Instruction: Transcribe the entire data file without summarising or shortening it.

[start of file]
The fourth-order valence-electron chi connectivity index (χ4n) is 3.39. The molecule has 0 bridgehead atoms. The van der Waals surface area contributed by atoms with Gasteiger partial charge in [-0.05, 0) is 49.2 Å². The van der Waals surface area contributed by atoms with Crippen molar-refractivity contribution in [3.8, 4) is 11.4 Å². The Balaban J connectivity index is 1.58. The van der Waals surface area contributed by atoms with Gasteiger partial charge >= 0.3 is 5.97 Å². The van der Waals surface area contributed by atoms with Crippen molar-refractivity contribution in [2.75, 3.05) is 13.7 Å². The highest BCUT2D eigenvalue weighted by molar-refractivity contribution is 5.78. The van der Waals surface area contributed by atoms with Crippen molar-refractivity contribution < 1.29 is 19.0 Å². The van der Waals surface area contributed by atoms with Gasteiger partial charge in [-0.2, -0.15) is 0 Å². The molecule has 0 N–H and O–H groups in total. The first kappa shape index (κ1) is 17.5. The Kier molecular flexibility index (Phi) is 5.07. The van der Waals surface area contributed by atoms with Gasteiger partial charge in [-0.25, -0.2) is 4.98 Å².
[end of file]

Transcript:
The fourth-order valence-electron chi connectivity index (χ4n) is 3.39. The molecule has 0 bridgehead atoms. The van der Waals surface area contributed by atoms with Gasteiger partial charge in [-0.05, 0) is 49.2 Å². The van der Waals surface area contributed by atoms with Crippen molar-refractivity contribution in [3.8, 4) is 11.4 Å². The Balaban J connectivity index is 1.58. The van der Waals surface area contributed by atoms with Gasteiger partial charge >= 0.3 is 5.97 Å². The van der Waals surface area contributed by atoms with Crippen molar-refractivity contribution in [2.75, 3.05) is 13.7 Å². The highest BCUT2D eigenvalue weighted by molar-refractivity contribution is 5.78. The van der Waals surface area contributed by atoms with Crippen molar-refractivity contribution < 1.29 is 19.0 Å². The van der Waals surface area contributed by atoms with Gasteiger partial charge in [-0.2, -0.15) is 0 Å². The molecule has 0 N–H and O–H groups in total. The first kappa shape index (κ1) is 17.5. The Kier molecular flexibility index (Phi) is 5.07. The van der Waals surface area contributed by atoms with Gasteiger partial charge in [-0.25, -0.2) is 4.98 Å².